Clinical Trials Director's Comments
Richard Rupp, MD
Human trials are a critical step in vaccine development. The Clinical Trials Group was established by the SCVD to handle the evaluation of vaccine efficacy, immunogenicity and safety in humans. The team of investigators and coordinators within the Clinical Trials Group is experienced in all phases of vaccine trials from first-in-human phase I studies through post-marketing studies. Additionally, the group works with investigational drugs and biologics against infectious diseases in the neonatal nursery. The group has proven success with study populations spanning the lifespan from infants to the elderly.
The Clinical Trials Group handles a mix of industry and NIH-funded projects. It provides administrative oversight, including IRB submission and reporting, facilitation of budget and contract negotiations, management of regulatory documentation, and comprehensive operational support. The office utilizes an on-site laboratory to manage sample processing and shipping. The physicians, coordinators and research assistants are all trained in Good Clinical Practice (GCP). The office is frequently commended by its sponsors for swift study setup, exceeding recruitment goals, high retention rates and quality data.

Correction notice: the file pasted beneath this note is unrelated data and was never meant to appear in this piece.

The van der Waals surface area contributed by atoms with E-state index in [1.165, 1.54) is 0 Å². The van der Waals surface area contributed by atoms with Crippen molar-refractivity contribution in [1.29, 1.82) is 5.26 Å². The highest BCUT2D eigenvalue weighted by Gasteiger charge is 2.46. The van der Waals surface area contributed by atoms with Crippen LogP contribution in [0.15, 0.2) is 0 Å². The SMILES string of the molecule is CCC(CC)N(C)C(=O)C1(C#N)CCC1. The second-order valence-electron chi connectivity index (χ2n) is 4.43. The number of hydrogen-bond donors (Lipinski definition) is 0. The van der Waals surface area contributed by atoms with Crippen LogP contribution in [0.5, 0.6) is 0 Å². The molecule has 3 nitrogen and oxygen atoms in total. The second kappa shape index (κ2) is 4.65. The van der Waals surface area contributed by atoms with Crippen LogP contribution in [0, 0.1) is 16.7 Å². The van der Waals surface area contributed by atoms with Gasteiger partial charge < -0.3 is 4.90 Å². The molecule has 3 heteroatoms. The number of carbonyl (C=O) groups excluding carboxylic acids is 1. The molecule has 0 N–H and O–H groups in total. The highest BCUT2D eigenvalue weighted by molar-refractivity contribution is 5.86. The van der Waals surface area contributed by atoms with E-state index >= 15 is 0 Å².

FY 2010 was a productive year. The group proudly finished a number of projects including meningococcal vaccine (MCV4) studies in children and teens and an infant pneumococcal vaccine study. The group also concluded a 2009-2010 seasonal influenza vaccine study in the elderly. The crowning jewel of the year was the completion of a NIH sponsored infant and child study of a vaccine for the pandemic novel H1N1 influenza.
As these studies closed, others began in 2010. The group began enrollment for two infant studies: an industry sponsored pneumococcal vaccine and a NIH sponsored study on the use of both licensed Rotavirus vaccines in subjects. Enrollment was also completed on a NIH adult study on an avian influenza vaccine. Other studies continued through the year included cytomegalovirus (CMV) and meningococcal (MCV4) studies.
In the Infant Special Care Unit, we placed a number of infants into a study involving an antifungal medication and another study utilizing a monoclonal antibody to prevent staphylococcal infections. Overall, the group enrolled 377 volunteers into seven different trials. The youngest subject was a 24 week premature infant and the oldest was an 86 year old seasoned citizen.
Future studies that are being initiated for FY 2011 include industry sponsored trials on the concomitant use of a meningococcal b vaccine with routine adolescent vaccines and the use of a herpes zoster vaccine in adults with cancer. The Clinical Trials Group is also working to expand its operations by establishing a mainland presence and through collaborations on vaccine trials for chronic diseases alongside other university groups.